My Books

Links to sellers of these books, in both digital and paperback formats, can be found below on right-hand side of the page.

“This is a sequel to Larson’s earlier novel, ‘Maximilian and Carlotta are Dead’, which was set mostly in Mexico as a buddy adventure and introduced the character of Dallas Green, a young man with wanderlust from a small town in the San Joaquin Valley. ‘Lautaro’s Spear’ takes us on further romantic and political adventures to France, Germany, and Chile, and deeper into Dallas’ psyche which we find to be darker and more complex than in the first novel. An engrossing read by a first class storyteller, it leaves you wanting more.”

“Totally enjoyed the characters lost souls that they are. Life is not always what we would like.”


Excerpts from Readers’ Reviews on Amazon.com


A legendary reclusive filmmaker. An enigmatic cook and restaurant proprietor, who is clearly more than he seems. Two mysterious deliveries to be made behind the Iron Curtain. A desperate search for a long-missing old friend. An unexpected love affair on the coast of Normandy. Dallas Green’s life has only gotten more interesting since his wild youthful adventures recounted in Maximilian and Carlotta Are Dead.
“I loved this book. It is a rollicking fantasy—youth must pass increasingly difficult tests to attain wisdom and perhaps, just perhaps, win the girl! A pure joy to read. And such a great metaphor for life!”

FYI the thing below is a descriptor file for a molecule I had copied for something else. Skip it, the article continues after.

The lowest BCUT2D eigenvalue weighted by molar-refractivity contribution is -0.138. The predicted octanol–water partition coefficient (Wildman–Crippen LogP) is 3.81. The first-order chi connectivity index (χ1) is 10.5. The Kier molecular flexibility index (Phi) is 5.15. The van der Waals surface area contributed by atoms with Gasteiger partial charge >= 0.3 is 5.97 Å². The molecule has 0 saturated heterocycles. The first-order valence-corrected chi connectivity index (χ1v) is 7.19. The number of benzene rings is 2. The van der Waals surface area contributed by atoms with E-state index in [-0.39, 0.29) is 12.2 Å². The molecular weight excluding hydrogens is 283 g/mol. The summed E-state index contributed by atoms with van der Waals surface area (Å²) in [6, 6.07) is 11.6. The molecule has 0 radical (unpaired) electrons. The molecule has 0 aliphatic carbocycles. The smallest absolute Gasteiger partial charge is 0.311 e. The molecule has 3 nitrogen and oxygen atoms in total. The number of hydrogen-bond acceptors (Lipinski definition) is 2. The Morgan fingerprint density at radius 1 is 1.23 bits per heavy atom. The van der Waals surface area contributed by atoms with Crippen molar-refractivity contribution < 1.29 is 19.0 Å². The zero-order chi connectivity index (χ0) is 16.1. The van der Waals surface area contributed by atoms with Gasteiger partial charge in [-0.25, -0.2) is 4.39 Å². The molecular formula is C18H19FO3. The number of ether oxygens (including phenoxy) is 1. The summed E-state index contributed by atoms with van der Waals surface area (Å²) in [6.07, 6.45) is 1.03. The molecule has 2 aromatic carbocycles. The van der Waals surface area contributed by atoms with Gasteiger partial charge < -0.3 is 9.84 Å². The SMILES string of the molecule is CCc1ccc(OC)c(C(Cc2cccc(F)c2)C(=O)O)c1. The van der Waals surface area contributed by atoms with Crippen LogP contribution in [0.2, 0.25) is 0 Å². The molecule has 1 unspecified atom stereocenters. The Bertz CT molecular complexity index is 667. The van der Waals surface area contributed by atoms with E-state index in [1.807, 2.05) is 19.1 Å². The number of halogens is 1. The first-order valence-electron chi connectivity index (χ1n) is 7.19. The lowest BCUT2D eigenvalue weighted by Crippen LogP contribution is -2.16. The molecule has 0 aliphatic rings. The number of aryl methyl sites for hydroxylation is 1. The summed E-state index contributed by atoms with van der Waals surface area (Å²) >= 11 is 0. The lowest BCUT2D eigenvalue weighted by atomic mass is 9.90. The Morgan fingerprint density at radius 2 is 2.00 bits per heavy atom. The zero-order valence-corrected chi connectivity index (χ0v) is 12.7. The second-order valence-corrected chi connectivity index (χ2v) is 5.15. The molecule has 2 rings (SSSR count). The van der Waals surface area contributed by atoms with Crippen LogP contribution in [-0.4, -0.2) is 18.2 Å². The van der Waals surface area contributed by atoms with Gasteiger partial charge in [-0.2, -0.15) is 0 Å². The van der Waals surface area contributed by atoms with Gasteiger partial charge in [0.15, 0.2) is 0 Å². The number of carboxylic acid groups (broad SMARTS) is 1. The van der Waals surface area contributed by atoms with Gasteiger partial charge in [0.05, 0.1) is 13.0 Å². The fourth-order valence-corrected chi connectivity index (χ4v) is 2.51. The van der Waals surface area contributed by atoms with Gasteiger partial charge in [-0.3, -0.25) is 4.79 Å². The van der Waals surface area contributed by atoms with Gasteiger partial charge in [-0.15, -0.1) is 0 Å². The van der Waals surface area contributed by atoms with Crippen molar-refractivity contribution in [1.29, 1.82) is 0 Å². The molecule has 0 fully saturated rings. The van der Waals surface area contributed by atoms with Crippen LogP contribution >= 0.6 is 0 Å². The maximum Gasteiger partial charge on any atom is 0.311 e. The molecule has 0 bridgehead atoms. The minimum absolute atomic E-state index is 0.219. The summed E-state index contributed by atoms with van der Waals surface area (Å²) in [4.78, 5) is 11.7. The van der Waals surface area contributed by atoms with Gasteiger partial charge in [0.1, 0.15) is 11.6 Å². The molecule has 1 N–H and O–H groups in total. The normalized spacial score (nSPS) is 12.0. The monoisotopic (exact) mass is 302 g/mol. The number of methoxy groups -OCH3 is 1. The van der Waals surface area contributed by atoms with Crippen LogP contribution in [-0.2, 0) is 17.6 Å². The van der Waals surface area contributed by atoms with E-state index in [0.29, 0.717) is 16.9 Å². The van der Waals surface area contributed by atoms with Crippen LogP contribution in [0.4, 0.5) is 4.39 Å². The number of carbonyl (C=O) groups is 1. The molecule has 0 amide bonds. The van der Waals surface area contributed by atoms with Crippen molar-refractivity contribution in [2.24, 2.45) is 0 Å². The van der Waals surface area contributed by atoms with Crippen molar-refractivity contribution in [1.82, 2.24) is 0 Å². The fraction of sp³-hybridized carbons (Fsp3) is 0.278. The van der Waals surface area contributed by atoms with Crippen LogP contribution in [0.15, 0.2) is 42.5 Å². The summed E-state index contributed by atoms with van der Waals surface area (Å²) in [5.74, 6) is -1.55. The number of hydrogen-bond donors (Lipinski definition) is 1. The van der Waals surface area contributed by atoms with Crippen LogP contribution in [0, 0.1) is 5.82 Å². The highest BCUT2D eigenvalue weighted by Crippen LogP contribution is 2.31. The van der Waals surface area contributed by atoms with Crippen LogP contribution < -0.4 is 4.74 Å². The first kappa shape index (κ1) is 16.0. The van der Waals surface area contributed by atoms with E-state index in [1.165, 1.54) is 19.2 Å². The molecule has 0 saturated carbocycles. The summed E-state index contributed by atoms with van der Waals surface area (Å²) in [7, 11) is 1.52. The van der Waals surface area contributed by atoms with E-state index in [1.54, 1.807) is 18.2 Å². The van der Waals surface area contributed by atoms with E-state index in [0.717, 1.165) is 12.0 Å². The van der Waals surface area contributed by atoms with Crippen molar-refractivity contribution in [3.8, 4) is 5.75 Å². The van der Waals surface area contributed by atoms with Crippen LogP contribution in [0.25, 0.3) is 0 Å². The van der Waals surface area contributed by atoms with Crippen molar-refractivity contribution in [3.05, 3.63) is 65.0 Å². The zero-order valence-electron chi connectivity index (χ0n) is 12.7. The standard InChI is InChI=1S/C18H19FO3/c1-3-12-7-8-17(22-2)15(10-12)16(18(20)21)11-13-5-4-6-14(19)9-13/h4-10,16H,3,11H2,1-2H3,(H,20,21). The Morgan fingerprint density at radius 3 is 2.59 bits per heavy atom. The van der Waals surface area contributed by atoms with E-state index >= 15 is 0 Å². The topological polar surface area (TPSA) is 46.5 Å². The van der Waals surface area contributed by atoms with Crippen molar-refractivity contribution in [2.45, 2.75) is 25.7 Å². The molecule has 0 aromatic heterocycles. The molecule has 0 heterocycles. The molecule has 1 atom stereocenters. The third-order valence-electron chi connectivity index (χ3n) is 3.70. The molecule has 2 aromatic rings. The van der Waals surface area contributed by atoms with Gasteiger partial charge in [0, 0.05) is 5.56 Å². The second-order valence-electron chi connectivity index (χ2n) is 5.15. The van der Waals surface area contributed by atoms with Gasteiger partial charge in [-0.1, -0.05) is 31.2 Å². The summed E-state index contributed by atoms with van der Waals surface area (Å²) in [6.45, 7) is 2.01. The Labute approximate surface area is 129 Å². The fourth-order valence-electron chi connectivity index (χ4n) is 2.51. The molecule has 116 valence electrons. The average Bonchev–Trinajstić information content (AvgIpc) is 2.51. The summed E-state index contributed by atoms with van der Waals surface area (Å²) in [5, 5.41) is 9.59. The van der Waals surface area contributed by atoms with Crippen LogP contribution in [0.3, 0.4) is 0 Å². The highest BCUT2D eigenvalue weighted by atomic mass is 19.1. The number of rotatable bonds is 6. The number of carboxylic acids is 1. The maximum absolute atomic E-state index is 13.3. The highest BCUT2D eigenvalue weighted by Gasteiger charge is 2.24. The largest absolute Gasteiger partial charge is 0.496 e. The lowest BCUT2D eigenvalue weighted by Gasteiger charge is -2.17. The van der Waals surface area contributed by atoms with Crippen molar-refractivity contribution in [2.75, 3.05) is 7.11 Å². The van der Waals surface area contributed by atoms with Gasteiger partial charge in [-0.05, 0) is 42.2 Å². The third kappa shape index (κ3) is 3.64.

“It was a great read for young adults as well as adults. Can’t wait for the sequel.”

“A fantasy novel with magic and heart. It’s a quick read that is set up for a sequel. A great story about growing up and learning what you are capable of and it’s clean so it can be recommended to all ages!”


Excerpts from Readers’ Reviews on Amazon.com

What secrets do the three towers hold? For years travelers have avoided the mysterious kingdom of Afranor, but necessity now requires three brothers—the valiant fighting princes of Alinvayl—to pass through Afranor’s dark, forbidding expanse. Not all will survive the journey, but one may succeed in finding his destiny.

“I loved this book! Once I started I couldn’t put it down… What an adventurous way to come-of-age in a place in time that no longer exists. Truly a great read!”

“Larson really captures the sense of a particular time and place. His details of clothes, music, cars, speech, etc. all ring true. Also, the first-person narrator’s voice is pitch-perfect…”

“Scott Larson does a magnificent job of taking his readers on a southern trip with the three young heroes.”

“What a wild and crazy adventure! … The characters were all very well developed; I especially loved Antonio, the star and the hero. Looking forward to the sequel.”


Excerpts from Readers’ Reviews on Amazon.com


It is Summer 1971. With the Vietnam War raging and the draft looming, 18-year-old Dallas and Lonnie look for an escape. Fleeing their hot and dusty farming town in Lonnie’s ’65 Chevy, they head to Mexico. In one last misguided adventure, two lifelong friends blaze a trail to Tijuana and beyond, just to see how much trouble they can get it into.

Saturday, October 28, 2017